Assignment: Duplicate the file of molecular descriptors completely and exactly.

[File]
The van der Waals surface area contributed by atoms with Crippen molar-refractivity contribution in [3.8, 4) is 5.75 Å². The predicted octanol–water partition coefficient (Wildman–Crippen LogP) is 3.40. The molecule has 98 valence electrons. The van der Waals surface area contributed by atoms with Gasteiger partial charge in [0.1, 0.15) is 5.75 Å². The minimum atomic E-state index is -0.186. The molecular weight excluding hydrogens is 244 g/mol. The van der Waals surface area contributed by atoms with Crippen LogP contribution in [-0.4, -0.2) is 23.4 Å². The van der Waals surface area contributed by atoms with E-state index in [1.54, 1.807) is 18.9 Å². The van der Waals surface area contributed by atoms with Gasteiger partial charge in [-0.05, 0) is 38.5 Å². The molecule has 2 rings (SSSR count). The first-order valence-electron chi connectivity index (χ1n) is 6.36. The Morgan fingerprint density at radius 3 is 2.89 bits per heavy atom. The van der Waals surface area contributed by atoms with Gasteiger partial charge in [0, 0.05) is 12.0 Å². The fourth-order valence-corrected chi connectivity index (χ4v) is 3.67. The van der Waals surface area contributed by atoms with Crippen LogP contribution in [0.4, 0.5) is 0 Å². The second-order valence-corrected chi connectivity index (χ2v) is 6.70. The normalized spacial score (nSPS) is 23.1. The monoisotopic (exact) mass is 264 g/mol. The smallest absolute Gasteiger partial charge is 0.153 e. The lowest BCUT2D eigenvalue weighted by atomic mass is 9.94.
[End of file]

The van der Waals surface area contributed by atoms with Crippen molar-refractivity contribution in [3.8, 4) is 5.75 Å². The predicted octanol–water partition coefficient (Wildman–Crippen LogP) is 3.40. The molecule has 98 valence electrons. The van der Waals surface area contributed by atoms with Gasteiger partial charge in [0.1, 0.15) is 5.75 Å². The minimum atomic E-state index is -0.186. The molecular weight excluding hydrogens is 244 g/mol. The van der Waals surface area contributed by atoms with Crippen LogP contribution in [-0.4, -0.2) is 23.4 Å². The van der Waals surface area contributed by atoms with E-state index in [1.54, 1.807) is 18.9 Å². The van der Waals surface area contributed by atoms with Gasteiger partial charge in [-0.05, 0) is 38.5 Å². The molecule has 2 rings (SSSR count). The first-order valence-electron chi connectivity index (χ1n) is 6.36. The Morgan fingerprint density at radius 3 is 2.89 bits per heavy atom. The van der Waals surface area contributed by atoms with Gasteiger partial charge in [0, 0.05) is 12.0 Å². The fourth-order valence-corrected chi connectivity index (χ4v) is 3.67. The van der Waals surface area contributed by atoms with Crippen LogP contribution in [0.4, 0.5) is 0 Å². The second-order valence-corrected chi connectivity index (χ2v) is 6.70. The normalized spacial score (nSPS) is 23.1. The monoisotopic (exact) mass is 264 g/mol. The smallest absolute Gasteiger partial charge is 0.153 e. The lowest BCUT2D eigenvalue weighted by atomic mass is 9.94.